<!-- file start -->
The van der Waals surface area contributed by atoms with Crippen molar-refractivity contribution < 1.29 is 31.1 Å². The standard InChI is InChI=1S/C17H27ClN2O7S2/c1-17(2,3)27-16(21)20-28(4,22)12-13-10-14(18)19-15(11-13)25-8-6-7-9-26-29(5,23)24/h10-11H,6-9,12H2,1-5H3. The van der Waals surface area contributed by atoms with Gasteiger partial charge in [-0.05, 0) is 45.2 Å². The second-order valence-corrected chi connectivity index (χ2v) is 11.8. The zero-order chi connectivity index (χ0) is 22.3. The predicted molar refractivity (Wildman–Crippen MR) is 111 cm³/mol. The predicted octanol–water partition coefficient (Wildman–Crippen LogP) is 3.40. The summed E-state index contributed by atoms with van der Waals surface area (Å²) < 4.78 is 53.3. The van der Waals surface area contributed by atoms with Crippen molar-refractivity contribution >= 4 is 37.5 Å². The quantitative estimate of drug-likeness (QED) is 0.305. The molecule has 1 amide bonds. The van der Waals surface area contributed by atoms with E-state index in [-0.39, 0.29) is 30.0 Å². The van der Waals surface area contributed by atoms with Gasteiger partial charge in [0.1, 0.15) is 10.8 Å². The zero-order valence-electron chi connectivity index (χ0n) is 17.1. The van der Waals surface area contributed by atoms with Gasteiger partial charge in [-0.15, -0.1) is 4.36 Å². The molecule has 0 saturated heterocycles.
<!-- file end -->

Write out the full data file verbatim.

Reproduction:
The van der Waals surface area contributed by atoms with Crippen molar-refractivity contribution < 1.29 is 31.1 Å². The standard InChI is InChI=1S/C17H27ClN2O7S2/c1-17(2,3)27-16(21)20-28(4,22)12-13-10-14(18)19-15(11-13)25-8-6-7-9-26-29(5,23)24/h10-11H,6-9,12H2,1-5H3. The van der Waals surface area contributed by atoms with Gasteiger partial charge in [-0.05, 0) is 45.2 Å². The second-order valence-corrected chi connectivity index (χ2v) is 11.8. The zero-order chi connectivity index (χ0) is 22.3. The predicted molar refractivity (Wildman–Crippen MR) is 111 cm³/mol. The predicted octanol–water partition coefficient (Wildman–Crippen LogP) is 3.40. The summed E-state index contributed by atoms with van der Waals surface area (Å²) < 4.78 is 53.3. The van der Waals surface area contributed by atoms with Crippen molar-refractivity contribution >= 4 is 37.5 Å². The quantitative estimate of drug-likeness (QED) is 0.305. The molecule has 1 amide bonds. The van der Waals surface area contributed by atoms with E-state index in [-0.39, 0.29) is 30.0 Å². The van der Waals surface area contributed by atoms with Gasteiger partial charge in [0.1, 0.15) is 10.8 Å². The zero-order valence-electron chi connectivity index (χ0n) is 17.1. The van der Waals surface area contributed by atoms with Gasteiger partial charge in [-0.15, -0.1) is 4.36 Å². The molecule has 0 saturated heterocycles.